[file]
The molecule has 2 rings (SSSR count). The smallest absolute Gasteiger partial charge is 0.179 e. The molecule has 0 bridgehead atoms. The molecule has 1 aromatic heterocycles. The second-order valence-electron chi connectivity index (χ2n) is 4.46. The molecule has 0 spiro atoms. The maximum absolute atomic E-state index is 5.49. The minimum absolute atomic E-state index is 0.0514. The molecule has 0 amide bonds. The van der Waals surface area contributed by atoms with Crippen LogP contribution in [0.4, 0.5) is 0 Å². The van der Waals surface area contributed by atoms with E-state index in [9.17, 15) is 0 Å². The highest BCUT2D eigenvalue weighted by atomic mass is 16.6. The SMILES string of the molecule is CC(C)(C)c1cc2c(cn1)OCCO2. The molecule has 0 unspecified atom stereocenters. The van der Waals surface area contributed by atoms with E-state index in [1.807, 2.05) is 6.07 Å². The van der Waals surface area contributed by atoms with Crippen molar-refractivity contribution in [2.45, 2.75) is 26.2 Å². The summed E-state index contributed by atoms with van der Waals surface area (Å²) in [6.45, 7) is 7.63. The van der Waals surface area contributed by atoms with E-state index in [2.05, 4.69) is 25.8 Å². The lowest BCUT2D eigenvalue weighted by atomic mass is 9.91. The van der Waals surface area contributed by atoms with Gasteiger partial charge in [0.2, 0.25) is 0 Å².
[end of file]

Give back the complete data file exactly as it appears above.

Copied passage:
The molecule has 2 rings (SSSR count). The smallest absolute Gasteiger partial charge is 0.179 e. The molecule has 0 bridgehead atoms. The molecule has 1 aromatic heterocycles. The second-order valence-electron chi connectivity index (χ2n) is 4.46. The molecule has 0 spiro atoms. The maximum absolute atomic E-state index is 5.49. The minimum absolute atomic E-state index is 0.0514. The molecule has 0 amide bonds. The van der Waals surface area contributed by atoms with Crippen LogP contribution in [0.4, 0.5) is 0 Å². The van der Waals surface area contributed by atoms with E-state index in [9.17, 15) is 0 Å². The highest BCUT2D eigenvalue weighted by atomic mass is 16.6. The SMILES string of the molecule is CC(C)(C)c1cc2c(cn1)OCCO2. The molecule has 0 unspecified atom stereocenters. The van der Waals surface area contributed by atoms with E-state index in [1.807, 2.05) is 6.07 Å². The van der Waals surface area contributed by atoms with Crippen molar-refractivity contribution in [2.45, 2.75) is 26.2 Å². The summed E-state index contributed by atoms with van der Waals surface area (Å²) in [6.45, 7) is 7.63. The van der Waals surface area contributed by atoms with E-state index in [2.05, 4.69) is 25.8 Å². The lowest BCUT2D eigenvalue weighted by atomic mass is 9.91. The van der Waals surface area contributed by atoms with Gasteiger partial charge in [0.2, 0.25) is 0 Å².